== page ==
If we look at the growth of smartphones independently from all phones, the category looks impressive:
Smartphones are now almost 24% of all phones, up from 10% three years ago.
What’s also impressive is all participants in the market grew their volumes. The rising tide did lift all the boats.
For this reason it’s somewhat perplexing to hear absolute statements about the imminent death of certain smartphone competitors. The non-smartphone market is still 76% of the total phone market. And it’s the biggest and easiest target for all smartphone competitors. The data shows that, for the time being, calling the end for vendors or platforms in a market that’s doubling every three years is premature.
But what I really want direct attention to here is a subset of the market: modular platforms.
If you recall from the modular vs. inter-dependent dichotomy discussion, modular architectures are a way to implement products by licensing core components rather than keeping an integrated development model. I stated that modularity tends to be the better approach when markets are mature/over-serving and inter-dependency is the better approach when markets are young and the products not-good-enough.
Looking at the chart above you should note that the market is growing extremely quickly so it’s not “mature” in that sense, implying a healthy future for inter-dependent players.
So how are modular vendors faring at this stage of the market and what are the prospects of module suppliers (i.e. mobile operating systems).
To help clarify, rather than looking at vendors individually I grouped them by architecture. I took the charts above and changed the colors so that modular vendors (in shades of brown) are represented separately from inter-dependent vendors (in shades of green).
When looking at the market this way we can make some important observations:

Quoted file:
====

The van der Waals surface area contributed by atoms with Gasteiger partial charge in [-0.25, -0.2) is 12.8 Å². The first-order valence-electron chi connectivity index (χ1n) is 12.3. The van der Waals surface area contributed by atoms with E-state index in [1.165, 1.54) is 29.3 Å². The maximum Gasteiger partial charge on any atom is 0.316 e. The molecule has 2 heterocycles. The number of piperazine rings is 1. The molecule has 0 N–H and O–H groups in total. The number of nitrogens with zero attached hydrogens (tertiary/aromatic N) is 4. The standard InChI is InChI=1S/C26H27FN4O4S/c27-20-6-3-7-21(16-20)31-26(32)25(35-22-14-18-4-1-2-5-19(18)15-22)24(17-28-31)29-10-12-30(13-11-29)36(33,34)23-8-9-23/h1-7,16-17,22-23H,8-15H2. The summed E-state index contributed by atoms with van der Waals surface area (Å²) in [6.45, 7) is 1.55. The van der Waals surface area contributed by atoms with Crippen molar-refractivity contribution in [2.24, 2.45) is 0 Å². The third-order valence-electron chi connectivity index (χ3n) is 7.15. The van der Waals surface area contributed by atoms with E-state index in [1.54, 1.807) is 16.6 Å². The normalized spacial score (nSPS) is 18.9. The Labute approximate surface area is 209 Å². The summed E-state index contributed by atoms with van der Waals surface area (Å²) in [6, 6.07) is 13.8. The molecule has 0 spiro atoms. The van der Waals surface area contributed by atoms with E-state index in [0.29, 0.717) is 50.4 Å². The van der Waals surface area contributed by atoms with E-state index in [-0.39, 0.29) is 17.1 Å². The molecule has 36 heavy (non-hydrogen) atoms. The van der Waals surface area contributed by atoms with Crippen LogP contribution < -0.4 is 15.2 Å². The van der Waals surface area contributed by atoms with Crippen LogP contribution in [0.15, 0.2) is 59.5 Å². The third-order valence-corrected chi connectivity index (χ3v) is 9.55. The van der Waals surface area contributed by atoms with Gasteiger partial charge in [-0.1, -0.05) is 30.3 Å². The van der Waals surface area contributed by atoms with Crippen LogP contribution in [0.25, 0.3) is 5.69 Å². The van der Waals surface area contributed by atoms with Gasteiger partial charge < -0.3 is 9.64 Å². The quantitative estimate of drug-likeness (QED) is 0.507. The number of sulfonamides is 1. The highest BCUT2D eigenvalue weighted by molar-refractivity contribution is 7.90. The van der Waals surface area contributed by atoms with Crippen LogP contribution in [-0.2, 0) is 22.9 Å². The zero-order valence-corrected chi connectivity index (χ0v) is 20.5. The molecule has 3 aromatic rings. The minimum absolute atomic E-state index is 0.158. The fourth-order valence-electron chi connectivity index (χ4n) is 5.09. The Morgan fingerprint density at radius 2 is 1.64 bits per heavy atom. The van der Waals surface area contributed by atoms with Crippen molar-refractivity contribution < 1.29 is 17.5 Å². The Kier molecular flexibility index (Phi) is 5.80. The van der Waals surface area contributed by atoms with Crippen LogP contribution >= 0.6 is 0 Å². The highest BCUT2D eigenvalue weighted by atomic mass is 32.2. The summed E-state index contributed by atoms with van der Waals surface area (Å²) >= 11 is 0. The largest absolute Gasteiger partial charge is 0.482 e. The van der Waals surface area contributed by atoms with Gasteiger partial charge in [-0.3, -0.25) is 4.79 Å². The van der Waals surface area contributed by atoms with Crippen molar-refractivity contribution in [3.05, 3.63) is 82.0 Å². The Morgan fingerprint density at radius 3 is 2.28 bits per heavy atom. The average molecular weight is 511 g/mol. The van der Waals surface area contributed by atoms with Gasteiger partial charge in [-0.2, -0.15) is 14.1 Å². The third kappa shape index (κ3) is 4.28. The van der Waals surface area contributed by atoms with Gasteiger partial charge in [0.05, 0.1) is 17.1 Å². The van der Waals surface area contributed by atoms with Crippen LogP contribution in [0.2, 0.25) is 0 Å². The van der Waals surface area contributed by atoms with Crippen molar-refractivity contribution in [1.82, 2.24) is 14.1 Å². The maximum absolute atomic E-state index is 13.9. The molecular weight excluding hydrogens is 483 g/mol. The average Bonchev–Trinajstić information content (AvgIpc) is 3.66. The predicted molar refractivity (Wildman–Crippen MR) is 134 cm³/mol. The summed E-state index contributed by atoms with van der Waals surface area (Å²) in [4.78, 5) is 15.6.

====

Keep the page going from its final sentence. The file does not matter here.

- Even though the overall market grew, the share of the market held by modular architectures is smaller than that for inter-dependent. It’s also not increasing. In 2008 modular players held 36%, in late 2010, they held 35%.
- The suppliers to the modular market changed over the same period, so to a large extent they are fungible. During 2007, the vast bulk of the brown area above was using Windows Mobile. The vast bulk in 2010 is using Android.
- The addressable market for Android is constrained to the modular market. Therefore the growth potential depends on whether that brown area increases dramatically relative to the green.
- Vendors don’t change architecture easily. My knowledge of the competitors makes me believe that none of the green players will change from Inter-dependent to modular, and even if they wanted to change it’s not a simple thing to do. Conversely, changing from modular to inter-dependent is enormously challenging. Company processes, competencies and priorities must change dramatically.
So what’s the bottom line?
For an Android dominant future, several conditions must be met; one will need to believe all of these to be true:
- The addressable market for modular solutions will have to grow much faster than that of inter-dependent vendors. [The chart shows in-line growth--again due to the overall growth of the market. The green guys above won't just roll over.]
- The split of licenses between Android and Windows Phone within the addressable market must favor Android. [Again, this is unlikely as "politics" will interfere. (I won't even touch IP issues.)]
- The current modular vendors will not become inter-dependent or the current inter-dependent vendors will become modular. [Now why would they tear themselves apart if they are growing?]
- The profitability of Android vendors must be high enough to make modularity sustainable [more about this later.]
Talk of Android (or iOS) “domination” is still wishful thinking. With the acceptance of Windows Phone within the value chain (device vendors, operators, developers), the brown area above will be served by two very powerful and motivated competitors. Politics and lawsuits will add drag on growth. Established brands are important to consumers and new brands (like ZTE and Huawei) will have a hard time joining the top tiers with or without Android. Established integrated vendors like Nokia, RIM and Apple don’t have modular DNA but do have massive distribution.
In the end, the real limitation is that the brown area itself is not going to get disproportionately large. Android is limited by its addressable market and that market is a lot smaller than the whole market.
Looking at the world through modular/inter-dependent lenses lets you see that mobile platform dynamics will not evolve as they did in the PC era. At least not for the foreseeable future.